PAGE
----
Soon a truck pulled up with an empty trailor for hauling the old fence away, and a flatbed with the new fence on it. Dave, who's worked for Tom for 5-6 years, was driving the truck. All three set to lifting the old fence into the trailor. When that was done, they unloaded the new fence and piled it where the old had been. Dave drove the truck out of the lane and parked it across the street. Then he returned to help dig the post holes. While he and Cliff worked at that, Kevin loaded a wheelbarrel full of dry cement.
After the post holes along the street had been dug by the machine, they still had to be cleaned out with a hand-tool. The next step was to line up each post with a level so it was standing completely straight, and shovel dry cement in the hole. Finally the dirt was stamped down into the hole, and they went onto the next. I was interested to see that the gateposts were metal where the others were wood, and that wet cement was used to lock them in place. Cliff explained that the differences were because the gatepost receives much more stress than the other posts. By now it was time for their lunch...and the end of my fence lesson.
I'd say this was certainly
a day of learning...on many levels.
SATURDAY, MAY 26, 2001
Today is La Lucha my scooter's first birthday. Ed says I should stop personifying my scooter so much, but I told him, when you have such a faithful friend as this, you can't just call her an "it"! No thing I've ever owned has changed my life as much as La Lucha. Well, come to think of it, my laptop is right up there too. Both of these material objects have given me wings to fly.
Happily, my friend Pat K. came to spend her day off from Dayhouse with us today. She brought extraordinary carryouts from a new Bangladesh restaurant...but that's another story. OK, Rima, I know, food, food, food! Anyway she accompanied me to a tiny park near my house where we could celebrate La Lucha's birthday with a simple ritual.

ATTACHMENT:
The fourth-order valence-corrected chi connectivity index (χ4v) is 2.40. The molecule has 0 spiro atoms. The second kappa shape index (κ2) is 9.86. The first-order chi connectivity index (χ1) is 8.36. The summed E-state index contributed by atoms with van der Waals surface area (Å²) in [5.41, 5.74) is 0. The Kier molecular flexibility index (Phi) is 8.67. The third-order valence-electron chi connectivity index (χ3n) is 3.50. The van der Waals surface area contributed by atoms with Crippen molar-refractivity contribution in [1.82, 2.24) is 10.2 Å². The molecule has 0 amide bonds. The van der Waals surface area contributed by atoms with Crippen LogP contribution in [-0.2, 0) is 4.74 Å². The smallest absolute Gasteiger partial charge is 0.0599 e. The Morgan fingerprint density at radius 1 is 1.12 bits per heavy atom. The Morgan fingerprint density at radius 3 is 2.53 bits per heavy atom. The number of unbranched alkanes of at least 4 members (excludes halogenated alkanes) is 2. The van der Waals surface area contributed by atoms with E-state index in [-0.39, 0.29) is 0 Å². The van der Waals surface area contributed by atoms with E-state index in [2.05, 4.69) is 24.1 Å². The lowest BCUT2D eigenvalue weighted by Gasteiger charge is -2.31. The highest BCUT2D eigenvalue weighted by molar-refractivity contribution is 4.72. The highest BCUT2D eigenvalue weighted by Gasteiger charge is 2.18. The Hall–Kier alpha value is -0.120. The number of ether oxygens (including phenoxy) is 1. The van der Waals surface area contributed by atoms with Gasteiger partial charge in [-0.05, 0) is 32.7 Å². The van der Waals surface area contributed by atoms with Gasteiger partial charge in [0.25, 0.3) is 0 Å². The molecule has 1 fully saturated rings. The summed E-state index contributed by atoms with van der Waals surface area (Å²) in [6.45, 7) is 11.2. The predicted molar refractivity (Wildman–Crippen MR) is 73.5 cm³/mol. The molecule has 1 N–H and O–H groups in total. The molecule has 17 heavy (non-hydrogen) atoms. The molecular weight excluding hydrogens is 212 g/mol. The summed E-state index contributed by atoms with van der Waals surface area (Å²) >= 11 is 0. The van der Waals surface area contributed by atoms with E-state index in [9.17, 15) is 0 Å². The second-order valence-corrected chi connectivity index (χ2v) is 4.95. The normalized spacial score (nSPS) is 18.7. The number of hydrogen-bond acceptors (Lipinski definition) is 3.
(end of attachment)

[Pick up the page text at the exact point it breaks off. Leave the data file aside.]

First I cleansed her energy as we begin a new year together by saging her with one of the hummingbird sage sticks I'd bought from Kamaji, a lovely woman I'd met on Valencia Street in San Francisco last March. Pat and I then saged one another.
Next I gave La Lucha her birthday present. I'd created it back in 1995 when I was making and selling Sacred Stones®. It is a small circular canvas handpainted in acrylic with a gold star in the center of a red background edged in brown. In the Sacred Stones® I'd developed in 1994, the star symbolizes Remembering...holding sight of the past to chart the future and understand the now. The color yellow reflects the illuminative element air, red reflects the passion of fire, and brown, the groundedness of earth. Appropriate birthday energy for my traveling companion. I velcroed it onto the left side of her purple plastic battery cover under the seat.
Pat took a birthday portrait to celebrate the event. She then figured out how to use the camera's timer and we were able to take a picture of us together. A bit different from the one I tried to take with Sooz in April!
On our way home, we ran into some pretty high-flying activities on the next street over from mine. Kenny on his skateboard, Peter on his roller blades, and Elyse running and jumping. A truly graced moment occurred with Julie, Kenny's mother, who was babysitting Peter and Elyse. My taking these pictures touched her so deeply she thanked me with tears in her eyes.
I'm always grateful when
my keeping this journal offers someone a gift. And it usually
happens as it did today; when I'm just doing what I do. The more
I take these digital pictures--2758 since I bought the camera
December 29!--the more I see how much it means to people simply
to have someone notice and value who they are and what they are
about. Maybe that's all any of us wants: it is certainly what
SUNDAY, MAY 27, 2001
I realized after mentioning Sacred Stones® yesterday, that I've not written about that chapter of my creative life in this journal. That feels strange because when I was in the middle of it, I imagined those baskets of Sacred Stones® with their explanatory booklet would be what I would be creating the rest of my life. How little we know.
In March 1994, I took a solitary train journey to the Four Corners in the US Southwest. The Four Corners refers to an area of SW Colorado, SE Utah, NW New Mexico and SW Colorado. It is a land with a mix of desert, mesas, First Nation reservations, canyons, pine forests, mountain ski resorts, petrified forests and energy vortexes.